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Better education needed to win hearts for digital trust capabilities, says DIACC

Better education needed to win hearts for digital trust capabilities, says DIACC

In its latest Public Trust Forum Report, the Digital ID and Authentication Council of Canada (DIACC) says hesitations about digital trust capabilities are partly the result of a gap in education around biometrics and digital identity, and partly due to missing or incomplete trust frameworks.

In a release, DIACC President Joni Brennan says concerns about data privacy, biometric security and potential misuse of personal information are understandable. “People should rightly be concerned because there are often no easily understood rules around where their personal data lives, who owns it, or how others use it,” says Brennan. “In today’s digital world, trust remains at a premium, and the importance of identity verification is at an all-time high.”

The report draws on a pair of Public Trust Forum sessions wherein academics, non-profit organizations, private companies, and governments at the provincial level discussed how to foster and sustain secure and inclusive digital transformation, and the role that ID verification will play. The full report is available here, but the DIACC highlights key takeaways and recommendations that include firm statements on issues such as consent, terminology and public communication.

One major conclusion is that universal acceptance of digital trust capabilities is a unicorn.

“Don’t wait for a universal public consensus on adopting digital trust capabilities because it will never come,” reads the report. “Use of government-issued digital credentials must be voluntary. Commit and message that public adoption is voluntary. Individuals may choose to use digital trust services or not.”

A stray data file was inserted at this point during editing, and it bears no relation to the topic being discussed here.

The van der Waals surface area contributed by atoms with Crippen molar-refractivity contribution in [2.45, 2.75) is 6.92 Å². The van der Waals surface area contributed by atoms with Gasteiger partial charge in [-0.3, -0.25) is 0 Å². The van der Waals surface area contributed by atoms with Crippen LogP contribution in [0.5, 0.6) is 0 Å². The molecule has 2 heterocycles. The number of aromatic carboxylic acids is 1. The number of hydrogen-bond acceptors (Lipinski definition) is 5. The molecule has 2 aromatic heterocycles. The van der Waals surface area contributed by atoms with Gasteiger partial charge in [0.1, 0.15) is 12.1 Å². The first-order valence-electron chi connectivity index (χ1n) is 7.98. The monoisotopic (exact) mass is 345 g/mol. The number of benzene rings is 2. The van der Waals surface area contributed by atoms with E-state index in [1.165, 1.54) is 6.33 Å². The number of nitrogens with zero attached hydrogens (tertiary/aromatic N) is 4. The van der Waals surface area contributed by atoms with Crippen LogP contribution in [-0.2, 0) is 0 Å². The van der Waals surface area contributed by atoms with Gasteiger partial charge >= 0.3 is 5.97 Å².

Less awkward verbiage could behoove digital ID uptake

The question of a digital ID lexicon features heavily in the report, with the DIACC raising concerns that the term “digital ID” is vague and risks conjuring dystopian images of Orwellian surveillance or constant authentication. While it stops short of recommending the abandonment of the term, it does suggest that public education efforts “reduce the temperature by moving public messaging away from the confusing term ‘digital identity’ in certain situations. Terms like ‘verify,’ ‘authenticate’ and ‘credential’ are more easily understood.”

Other recommendations involved foregrounding use cases involving public safety, making significant investment in public education at all levels, and taking a modular approach to transformation, “rather than trying to boil the ocean with a national or universal strategy.”

In framing an approach to increased public education, the DIACC advises combining pragmatism with the power of narrative. A storytelling campaign that illustrates the tangible benefits of digital ID and trust capabilities to areas of life that people understand, it says, can help close the trust gap. “An effective communications strategy must focus on real-life success stories. Use practical examples of how digital trust capabilities improve service delivery, such as in the aviation and financial sectors.”

“Establishing safe and convenient use of digital ID services means establishing trust,” says Joni Brennan. “People must have confidence and control over their identity data, and on the flip side, they must have evidence that their privacy, security and choices are secured. The bottom line is that organizations and governments must prioritize transparency, robust data protection measures, and ethical data usage while actively engaging with the public to address concerns.”

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